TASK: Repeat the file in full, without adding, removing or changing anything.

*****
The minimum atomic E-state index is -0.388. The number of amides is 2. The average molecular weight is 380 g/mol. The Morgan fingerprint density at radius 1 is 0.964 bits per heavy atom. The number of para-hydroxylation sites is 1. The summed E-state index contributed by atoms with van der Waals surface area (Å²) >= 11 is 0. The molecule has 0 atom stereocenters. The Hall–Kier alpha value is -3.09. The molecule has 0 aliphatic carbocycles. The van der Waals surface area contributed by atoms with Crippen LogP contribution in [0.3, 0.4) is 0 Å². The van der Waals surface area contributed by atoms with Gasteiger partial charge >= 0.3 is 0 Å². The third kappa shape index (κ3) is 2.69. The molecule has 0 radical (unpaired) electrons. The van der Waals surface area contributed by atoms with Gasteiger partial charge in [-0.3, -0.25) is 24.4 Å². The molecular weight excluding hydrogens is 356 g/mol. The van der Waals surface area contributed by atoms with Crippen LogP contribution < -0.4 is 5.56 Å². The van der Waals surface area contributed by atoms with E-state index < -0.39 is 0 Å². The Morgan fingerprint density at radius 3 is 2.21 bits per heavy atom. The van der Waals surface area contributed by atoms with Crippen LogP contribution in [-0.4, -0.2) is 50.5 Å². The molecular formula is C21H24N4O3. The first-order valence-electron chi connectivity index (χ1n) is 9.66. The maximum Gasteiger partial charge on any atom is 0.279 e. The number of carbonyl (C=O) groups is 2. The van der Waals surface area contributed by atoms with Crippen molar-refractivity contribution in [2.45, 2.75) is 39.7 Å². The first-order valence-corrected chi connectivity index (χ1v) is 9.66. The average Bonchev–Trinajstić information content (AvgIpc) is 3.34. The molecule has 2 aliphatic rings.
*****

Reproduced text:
The minimum atomic E-state index is -0.388. The number of amides is 2. The average molecular weight is 380 g/mol. The Morgan fingerprint density at radius 1 is 0.964 bits per heavy atom. The number of para-hydroxylation sites is 1. The summed E-state index contributed by atoms with van der Waals surface area (Å²) >= 11 is 0. The molecule has 0 atom stereocenters. The Hall–Kier alpha value is -3.09. The molecule has 0 aliphatic carbocycles. The van der Waals surface area contributed by atoms with Crippen LogP contribution in [0.3, 0.4) is 0 Å². The van der Waals surface area contributed by atoms with Gasteiger partial charge >= 0.3 is 0 Å². The third kappa shape index (κ3) is 2.69. The molecule has 0 radical (unpaired) electrons. The van der Waals surface area contributed by atoms with Gasteiger partial charge in [-0.3, -0.25) is 24.4 Å². The molecular weight excluding hydrogens is 356 g/mol. The van der Waals surface area contributed by atoms with Crippen LogP contribution < -0.4 is 5.56 Å². The van der Waals surface area contributed by atoms with E-state index < -0.39 is 0 Å². The Morgan fingerprint density at radius 3 is 2.21 bits per heavy atom. The van der Waals surface area contributed by atoms with Crippen LogP contribution in [-0.4, -0.2) is 50.5 Å². The molecular formula is C21H24N4O3. The first-order valence-electron chi connectivity index (χ1n) is 9.66. The maximum Gasteiger partial charge on any atom is 0.279 e. The number of carbonyl (C=O) groups is 2. The van der Waals surface area contributed by atoms with Crippen molar-refractivity contribution in [2.45, 2.75) is 39.7 Å². The first-order valence-corrected chi connectivity index (χ1v) is 9.66. The average Bonchev–Trinajstić information content (AvgIpc) is 3.34. The molecule has 2 aliphatic rings.